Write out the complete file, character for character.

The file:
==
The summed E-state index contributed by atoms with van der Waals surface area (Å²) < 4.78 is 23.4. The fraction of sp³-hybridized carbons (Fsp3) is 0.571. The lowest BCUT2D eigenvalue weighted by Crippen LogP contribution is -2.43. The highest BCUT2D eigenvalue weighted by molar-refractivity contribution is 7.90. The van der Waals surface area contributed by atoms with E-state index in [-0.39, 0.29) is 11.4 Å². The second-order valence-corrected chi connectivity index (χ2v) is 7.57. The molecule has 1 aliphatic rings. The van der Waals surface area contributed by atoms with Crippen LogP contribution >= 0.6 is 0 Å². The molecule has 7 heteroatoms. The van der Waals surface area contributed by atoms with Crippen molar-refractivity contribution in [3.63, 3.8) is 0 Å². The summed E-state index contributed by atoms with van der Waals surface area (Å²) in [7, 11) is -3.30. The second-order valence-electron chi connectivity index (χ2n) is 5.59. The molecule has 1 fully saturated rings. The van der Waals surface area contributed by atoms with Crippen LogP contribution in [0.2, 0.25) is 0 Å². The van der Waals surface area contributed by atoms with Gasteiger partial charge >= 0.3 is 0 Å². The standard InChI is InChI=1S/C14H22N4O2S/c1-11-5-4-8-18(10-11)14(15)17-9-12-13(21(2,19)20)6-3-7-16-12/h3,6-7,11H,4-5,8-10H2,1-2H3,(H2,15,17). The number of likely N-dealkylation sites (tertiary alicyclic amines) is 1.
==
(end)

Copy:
The summed E-state index contributed by atoms with van der Waals surface area (Å²) < 4.78 is 23.4. The fraction of sp³-hybridized carbons (Fsp3) is 0.571. The lowest BCUT2D eigenvalue weighted by Crippen LogP contribution is -2.43. The highest BCUT2D eigenvalue weighted by molar-refractivity contribution is 7.90. The van der Waals surface area contributed by atoms with E-state index in [-0.39, 0.29) is 11.4 Å². The second-order valence-corrected chi connectivity index (χ2v) is 7.57. The molecule has 1 aliphatic rings. The van der Waals surface area contributed by atoms with Crippen LogP contribution >= 0.6 is 0 Å². The molecule has 7 heteroatoms. The van der Waals surface area contributed by atoms with Crippen molar-refractivity contribution in [3.63, 3.8) is 0 Å². The summed E-state index contributed by atoms with van der Waals surface area (Å²) in [7, 11) is -3.30. The second-order valence-electron chi connectivity index (χ2n) is 5.59. The molecule has 1 fully saturated rings. The van der Waals surface area contributed by atoms with Crippen LogP contribution in [0.2, 0.25) is 0 Å². The van der Waals surface area contributed by atoms with Gasteiger partial charge >= 0.3 is 0 Å². The standard InChI is InChI=1S/C14H22N4O2S/c1-11-5-4-8-18(10-11)14(15)17-9-12-13(21(2,19)20)6-3-7-16-12/h3,6-7,11H,4-5,8-10H2,1-2H3,(H2,15,17). The number of likely N-dealkylation sites (tertiary alicyclic amines) is 1.